PATERSON – For Mayor Andre Sayegh, a dumpster stuffed with debris was an ideal backdrop.
Sayegh stood in front of that dumpster on the north side of town today as he dramatized the damage last week’s storm did to the state’s third largest city.
He said dumpsters have been strategically placed all over town to allow residents to dispose of all sorts of stuff ruined by water.
The mayor began his day touring a Red Cross shelter at a local high school where 21 people were still being housed. He was joined by Sen. Bob Menendez and Rep. William Pascrell Jr., a former mayor himself.
Assessing storm damage is customary for all elected officials.
But it is those directly impacted who offer politicians and everyone else the best perspective.
As Sayegh spoke by the dumpster, a woman walked by and waved away the TV station camera crews. Rather than publicity, she said she wanted something more basic – gas and hot water. It’s been out since the waters rose.
Back outside the Red Cross shelter, David Draper said he sought refuge there after quickly leaving his Bergen Street home as the water began rising. He left most everything behind, but not his cat, Ms. Missy.
“I’m glad to be alive,” Draper said.
Ms. Missy, who is at a shelter of her own, is doing well too, he said.
Touring damaged areas is one thing for politicians, avoiding future storm damage is quite another.
All three officials took turns commenting on the ferocity of Ida.
“Paterson was hit hard,” the mayor said, adding that 300 residents were rescued.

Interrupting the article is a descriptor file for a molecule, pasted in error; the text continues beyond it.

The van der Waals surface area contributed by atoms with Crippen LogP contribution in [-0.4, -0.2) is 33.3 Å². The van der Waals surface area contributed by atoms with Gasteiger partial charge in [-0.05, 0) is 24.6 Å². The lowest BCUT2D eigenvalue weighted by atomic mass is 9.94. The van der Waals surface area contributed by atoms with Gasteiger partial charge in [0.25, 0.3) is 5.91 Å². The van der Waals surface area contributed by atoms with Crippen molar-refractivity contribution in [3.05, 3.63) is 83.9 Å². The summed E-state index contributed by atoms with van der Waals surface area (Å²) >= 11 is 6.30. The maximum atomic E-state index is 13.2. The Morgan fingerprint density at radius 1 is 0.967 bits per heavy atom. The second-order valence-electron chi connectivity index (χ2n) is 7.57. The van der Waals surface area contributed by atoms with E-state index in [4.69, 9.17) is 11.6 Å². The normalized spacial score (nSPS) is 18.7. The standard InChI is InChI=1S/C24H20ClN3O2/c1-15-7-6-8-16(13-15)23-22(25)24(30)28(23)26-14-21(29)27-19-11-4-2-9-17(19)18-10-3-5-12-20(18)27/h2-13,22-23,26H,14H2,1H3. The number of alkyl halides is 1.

Pascrell was in Bergen County yesterday.
“It takes a lot to shock me. I was shocked,” he said of the damage.
Front and center in Washington is a $1 trillion-plus bill to improve roads and bridges throughout the country. The Senate has passed it and the House is expected to do likewise.
It’s more than that, however.
With storms getting more severe and fires blazing through western woodlands, all agreed it’s time to start dealing seriously with climate change.
Menendez likened those who oppose doing so to ostriches.
And if you truly don’t understand the perils of a changing climate, Sayegh said, a bit more diplomatically, “Maybe, you should change your opinion.”
Six counties in the state have been declared federal disaster areas, making residents there eligible for help from Washington.
Menendez said that’s not good enough. He wants all of the state’s flood-impacted counties to be so named.
A few hours later, Phil Murphy said the same thing.
Still, if you set disaster declarations and climate change legislation aside for a minute, you come to a human factor.
Most of the 27 New Jerseyans who perished during last week’s storm succumbed while driving.
Both at the morning press conference and the governor’s afternoon briefing, there were no answers as to why too many people were on the road during the height of last week’s storm.
One answer was that drivers misjudged the severity of the storm and the rampaging waters.
Pat Callahan, the head of the state police, said at Murphy’s briefing that he truly hopes everyone has learned the lesson of last week – respect storms and flood warnings. Stay home.
If not, “Shame on all of us,” he said.